For information about U.S. Citizenship and Immigration Services’ Jan. 13, 2018, announcement that it is accepting DACA renewal applications, see our FAQ: USCIS Is Accepting DACA Renewal Applications, first posted Jan. 14, 2018.
Status of Current DACA Litigation
On September 5, 2017, U.S. Attorney General Jeff Sessions announced that the government was terminating the Deferred Action for Childhood Arrivals, or DACA, program. That same day, then–Acting Secretary of Homeland Security Elaine Duke issued a memorandum directing the U.S. Department of Homeland Security to reject all initial DACA applications and associated applications for work authorization received after Sep. 5, 2017; to reject all renewal applications after Oct. 5, 2017, from current DACA recipients whose status expires between Sep. 5, 2017, and March 5, 2018; and to reject all other renewal applications from DACA recipients.
In the days and months following, multiple lawsuits challenging the Trump administration’s actions to terminate DACA were filed across the country. This update summarizes the current status primarily of lawsuits filed in federal court in California, collectively known as Regents of the University of California v. Department of Homeland Security.
Regents of the University of California, et al. v. Department of Homeland Security, et al.
On January 9, 2018, Judge William Alsup of the U.S. District Court for the Northern District of California issued a preliminary injunction requiring the federal government to maintain the Deferred Action for Childhood Arrivals, or DACA, program on a nationwide basis by allowing individuals to submit applications to renew their enrollment in DACA, subject to a few exceptions. Generally, parties objecting to a district court’s order must wait until the litigation is completed before asking the court of appeals for review. However, a preliminary injunction order is immediately appealable (a process referred to as an “interlocutory appeal”), meaning that the government can ask the Ninth Circuit Court of Appeals to review Judge Alsup’s order immediately.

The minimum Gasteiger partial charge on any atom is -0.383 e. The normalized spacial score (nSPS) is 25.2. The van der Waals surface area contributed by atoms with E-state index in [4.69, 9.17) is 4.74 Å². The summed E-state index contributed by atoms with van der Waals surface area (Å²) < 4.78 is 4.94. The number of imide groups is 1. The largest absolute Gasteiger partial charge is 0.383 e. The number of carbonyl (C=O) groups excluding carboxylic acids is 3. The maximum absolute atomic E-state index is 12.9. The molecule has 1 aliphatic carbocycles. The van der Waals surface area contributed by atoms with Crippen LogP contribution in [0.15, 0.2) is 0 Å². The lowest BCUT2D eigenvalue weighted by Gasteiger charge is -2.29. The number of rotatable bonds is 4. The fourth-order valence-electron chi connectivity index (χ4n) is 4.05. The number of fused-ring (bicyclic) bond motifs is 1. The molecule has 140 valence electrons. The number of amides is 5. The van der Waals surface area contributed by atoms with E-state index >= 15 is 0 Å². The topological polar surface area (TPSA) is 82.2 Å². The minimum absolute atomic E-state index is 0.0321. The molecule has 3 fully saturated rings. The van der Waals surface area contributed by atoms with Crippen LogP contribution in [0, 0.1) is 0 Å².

Direct appeal to Supreme Court via “cert. before judgment.” In this case, however, the government has taken the unusual step of seeking to skip review in the Ninth Circuit and instead appeal directly to the U.S. Supreme Court through a rarely used legal mechanism called “cert. before judgment.” The government filed its request, or petition for certiorari, with the Supreme Court on Jan. 18, 2018. This kind of request is rarely granted, as Supreme Court rules warn that the Court will grant this kind of early review only “upon a showing that the case is of such imperative public importance as to justify deviation from normal appellate practice and to require immediate determination in this Court.”
The Supreme Court has not yet decided whether to grant the government’s request to consider the appeal. It has directed the plaintiffs in the California cases to file briefs by Feb. 2, 2018, with their arguments for why the Court should not grant the government’s petition. The government has asked the Court to consider hearing the petition for certiorari when it meets on Feb. 16, 2018, in hopes that the Court will hear the appeal during its current term. If the Court decides to grant the petition, it would likely hear oral argument in March or April. If the Court does not grant the petition, the government could file an appeal with the Ninth Circuit.
Government continues to accept DACA renewal applications. Although the government could have sought a stay of Judge Alsup’s preliminary injunction — i.e., while it could have asked the judge or the Supreme Court to allow the government to continue with its process of shutting down DACA — it did not do so. Therefore, for now the government must continue to accept DACA renewal applications in accordance with Alsup’s preliminary injunction.
Other orders subject to appeal. In the order issued on Jan. 9, Judge Alsup also ruled against the government on its claim that the decision to terminate DACA was unreviewable by the courts either under the Administrative Procedure Act, because the decision was within the agency’s discretion, or under the Immigration and Nationality Act. On Jan. 12, Alsup issued an additional order that addresses the issue of whether the plaintiffs had pled enough facts to support additional legal claims. Usually, these kinds of intermediate orders in a case would not be directly appealable to the court of appeals, but Judge Alsup also granted the government’s request to appeal these portions of his January 9 decision and his January 12 decision to the Ninth Circuit through a special appeal mechanism that allows immediate appeals of intermediary orders. The government has filed its appeal, but the Ninth Circuit has discretion to decide whether to hear an appeal under the special mechanism.